It can be helpful to rethink assumptions on any discipline, writing included. Olson addresses that the language that is sometimes used to teach scientific concepts isn't always as objective as it claims to be. While, yes, science is real, climate change is real, global warming is real, etc., that's not what's at stake for the purposes of this piece. Olson engages with Sandra Harding, saying, "because Western science has traditionally been dominated by white, well-educated (that is, middle- or upper-class) males, the values and perspectives of only this small group have dictated the values and perspectives of science--what is worth studying and what not (heart attacks but not breast cancer?), how a subject is to be studied (male research subjects being used to study specifically female maladies?), how the resulting data are interpreted, and so on" (Olson, 2002).

While developments have been made in scientific studies and audiences have gotten better at noticing the lack of objectivity, this is still an issue. While it is important to produce and publish scientific findings and that they should be given appropriate attention, it's also important to make a distinction between written findings that are objective and written findings that take too few variables into account. It could close off alternative perspectives. Let's say that a resolution to a study on an illness was found, but another form of the same illness was found in another country. The new manifestation of that illness might not be documented or investigated properly. Similar things can happen. It is not that the prior "resolution" did not happen. Rather, there should be room for further discussion, there should be more open-ended inquiry or [at least] an openness to new information.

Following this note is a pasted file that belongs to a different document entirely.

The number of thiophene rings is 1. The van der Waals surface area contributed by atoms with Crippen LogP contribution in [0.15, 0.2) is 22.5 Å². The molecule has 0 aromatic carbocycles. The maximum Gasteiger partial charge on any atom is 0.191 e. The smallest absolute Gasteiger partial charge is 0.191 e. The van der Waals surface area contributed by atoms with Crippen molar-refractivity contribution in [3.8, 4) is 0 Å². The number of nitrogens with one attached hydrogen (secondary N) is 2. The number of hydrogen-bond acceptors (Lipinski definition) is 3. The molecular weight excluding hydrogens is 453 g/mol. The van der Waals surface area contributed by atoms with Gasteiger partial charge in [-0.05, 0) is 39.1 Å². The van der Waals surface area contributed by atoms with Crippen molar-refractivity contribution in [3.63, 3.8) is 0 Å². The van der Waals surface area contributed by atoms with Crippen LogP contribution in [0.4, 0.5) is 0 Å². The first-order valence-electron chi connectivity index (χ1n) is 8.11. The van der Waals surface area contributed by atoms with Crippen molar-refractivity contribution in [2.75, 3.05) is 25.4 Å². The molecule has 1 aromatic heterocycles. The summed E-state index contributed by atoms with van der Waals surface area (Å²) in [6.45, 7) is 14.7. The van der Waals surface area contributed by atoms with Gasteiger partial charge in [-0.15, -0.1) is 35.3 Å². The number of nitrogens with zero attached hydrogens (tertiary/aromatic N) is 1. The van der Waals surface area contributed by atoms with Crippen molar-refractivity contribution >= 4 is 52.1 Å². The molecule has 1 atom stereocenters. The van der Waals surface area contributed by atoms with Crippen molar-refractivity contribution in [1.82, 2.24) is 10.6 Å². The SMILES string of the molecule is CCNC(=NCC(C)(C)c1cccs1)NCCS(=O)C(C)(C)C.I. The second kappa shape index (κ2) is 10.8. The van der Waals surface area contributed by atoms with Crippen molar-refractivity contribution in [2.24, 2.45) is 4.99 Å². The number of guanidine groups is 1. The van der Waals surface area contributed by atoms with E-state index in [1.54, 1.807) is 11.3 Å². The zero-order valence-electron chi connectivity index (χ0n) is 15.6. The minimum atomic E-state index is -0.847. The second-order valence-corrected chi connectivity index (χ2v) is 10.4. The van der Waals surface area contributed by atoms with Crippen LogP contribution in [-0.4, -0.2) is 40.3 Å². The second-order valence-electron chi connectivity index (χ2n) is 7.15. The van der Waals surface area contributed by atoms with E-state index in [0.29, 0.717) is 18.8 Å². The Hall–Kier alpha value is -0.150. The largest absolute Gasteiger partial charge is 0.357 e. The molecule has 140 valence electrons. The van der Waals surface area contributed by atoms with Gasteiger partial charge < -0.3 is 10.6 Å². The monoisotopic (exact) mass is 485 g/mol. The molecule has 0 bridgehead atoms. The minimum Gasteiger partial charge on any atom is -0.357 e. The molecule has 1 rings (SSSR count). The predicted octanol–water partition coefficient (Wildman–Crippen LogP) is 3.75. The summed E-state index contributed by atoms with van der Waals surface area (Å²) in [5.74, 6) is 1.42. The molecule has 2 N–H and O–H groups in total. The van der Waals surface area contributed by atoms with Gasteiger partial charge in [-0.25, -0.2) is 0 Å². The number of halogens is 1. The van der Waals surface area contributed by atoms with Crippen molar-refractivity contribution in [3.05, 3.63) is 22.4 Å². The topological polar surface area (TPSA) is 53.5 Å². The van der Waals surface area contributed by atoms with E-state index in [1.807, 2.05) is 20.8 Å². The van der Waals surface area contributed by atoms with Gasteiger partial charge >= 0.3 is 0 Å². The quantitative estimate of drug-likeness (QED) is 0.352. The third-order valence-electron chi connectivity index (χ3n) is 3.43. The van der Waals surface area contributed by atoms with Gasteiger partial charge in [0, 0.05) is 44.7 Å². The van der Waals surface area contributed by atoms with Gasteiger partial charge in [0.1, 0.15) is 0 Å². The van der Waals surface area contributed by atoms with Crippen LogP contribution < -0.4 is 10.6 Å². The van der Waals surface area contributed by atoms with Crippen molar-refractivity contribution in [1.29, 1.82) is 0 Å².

Donna Haraway, who Olson cites, reiterates that narratives in science (in her case, technoscience) are limited based on who tells them and the perspectives they take, but that it isn't a matter of inscribing or reinscribing any system of hierarchy. This would be just as limiting. However, it should be acknowledged there are more narratives out there to consider, there should be more narratives available, and a greater variety of people should be able to present those narratives such that it leads to higher accuracy and greater objectivity within the discipline. In Haraway's terms, the best way to go about this is to aim to resist purely phallogocentric writing practices, not to reject prior narratives entirely or to ignore their existence, but to engage with them and to add more, revealing how authority plays a part in the discourse.